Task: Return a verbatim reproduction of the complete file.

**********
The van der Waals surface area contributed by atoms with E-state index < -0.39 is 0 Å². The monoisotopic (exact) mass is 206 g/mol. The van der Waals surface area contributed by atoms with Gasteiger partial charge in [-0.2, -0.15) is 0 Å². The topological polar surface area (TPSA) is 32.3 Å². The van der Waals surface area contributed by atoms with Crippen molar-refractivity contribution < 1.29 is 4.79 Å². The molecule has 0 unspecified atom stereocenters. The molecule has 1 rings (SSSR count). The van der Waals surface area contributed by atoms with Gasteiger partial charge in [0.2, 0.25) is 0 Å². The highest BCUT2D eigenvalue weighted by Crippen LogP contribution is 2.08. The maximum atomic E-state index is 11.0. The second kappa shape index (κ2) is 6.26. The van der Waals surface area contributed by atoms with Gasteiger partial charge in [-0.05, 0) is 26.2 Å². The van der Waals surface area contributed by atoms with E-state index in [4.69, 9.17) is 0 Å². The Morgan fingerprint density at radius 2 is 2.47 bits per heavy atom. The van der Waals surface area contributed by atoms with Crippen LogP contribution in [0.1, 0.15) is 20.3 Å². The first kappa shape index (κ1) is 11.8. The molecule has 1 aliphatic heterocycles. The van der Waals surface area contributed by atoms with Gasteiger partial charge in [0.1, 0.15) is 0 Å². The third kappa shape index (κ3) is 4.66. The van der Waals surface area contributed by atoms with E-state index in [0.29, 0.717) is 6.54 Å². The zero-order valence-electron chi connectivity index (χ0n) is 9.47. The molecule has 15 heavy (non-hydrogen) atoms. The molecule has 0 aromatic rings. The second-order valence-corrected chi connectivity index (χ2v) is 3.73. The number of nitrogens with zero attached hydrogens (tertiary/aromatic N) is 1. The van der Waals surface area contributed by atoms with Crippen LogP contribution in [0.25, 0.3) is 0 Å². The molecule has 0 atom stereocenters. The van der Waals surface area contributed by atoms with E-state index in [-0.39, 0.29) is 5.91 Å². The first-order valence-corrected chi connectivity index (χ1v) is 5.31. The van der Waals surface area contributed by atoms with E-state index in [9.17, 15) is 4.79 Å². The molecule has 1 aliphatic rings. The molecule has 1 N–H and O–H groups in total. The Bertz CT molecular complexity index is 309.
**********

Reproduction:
The van der Waals surface area contributed by atoms with E-state index < -0.39 is 0 Å². The monoisotopic (exact) mass is 206 g/mol. The van der Waals surface area contributed by atoms with Gasteiger partial charge in [-0.2, -0.15) is 0 Å². The topological polar surface area (TPSA) is 32.3 Å². The van der Waals surface area contributed by atoms with Crippen molar-refractivity contribution < 1.29 is 4.79 Å². The molecule has 0 unspecified atom stereocenters. The molecule has 1 rings (SSSR count). The van der Waals surface area contributed by atoms with Gasteiger partial charge in [0.2, 0.25) is 0 Å². The highest BCUT2D eigenvalue weighted by Crippen LogP contribution is 2.08. The maximum atomic E-state index is 11.0. The second kappa shape index (κ2) is 6.26. The van der Waals surface area contributed by atoms with Gasteiger partial charge in [-0.05, 0) is 26.2 Å². The van der Waals surface area contributed by atoms with E-state index in [4.69, 9.17) is 0 Å². The Morgan fingerprint density at radius 2 is 2.47 bits per heavy atom. The van der Waals surface area contributed by atoms with Crippen LogP contribution in [0.1, 0.15) is 20.3 Å². The first kappa shape index (κ1) is 11.8. The molecule has 1 aliphatic heterocycles. The van der Waals surface area contributed by atoms with Gasteiger partial charge in [0.1, 0.15) is 0 Å². The third kappa shape index (κ3) is 4.66. The van der Waals surface area contributed by atoms with E-state index in [0.29, 0.717) is 6.54 Å². The zero-order valence-electron chi connectivity index (χ0n) is 9.47. The molecule has 15 heavy (non-hydrogen) atoms. The molecule has 0 aromatic rings. The second-order valence-corrected chi connectivity index (χ2v) is 3.73. The number of nitrogens with zero attached hydrogens (tertiary/aromatic N) is 1. The van der Waals surface area contributed by atoms with Crippen LogP contribution in [0.25, 0.3) is 0 Å². The molecule has 0 atom stereocenters. The van der Waals surface area contributed by atoms with E-state index in [-0.39, 0.29) is 5.91 Å². The first-order valence-corrected chi connectivity index (χ1v) is 5.31. The van der Waals surface area contributed by atoms with E-state index in [9.17, 15) is 4.79 Å². The molecule has 1 aliphatic rings. The molecule has 1 N–H and O–H groups in total. The Bertz CT molecular complexity index is 309.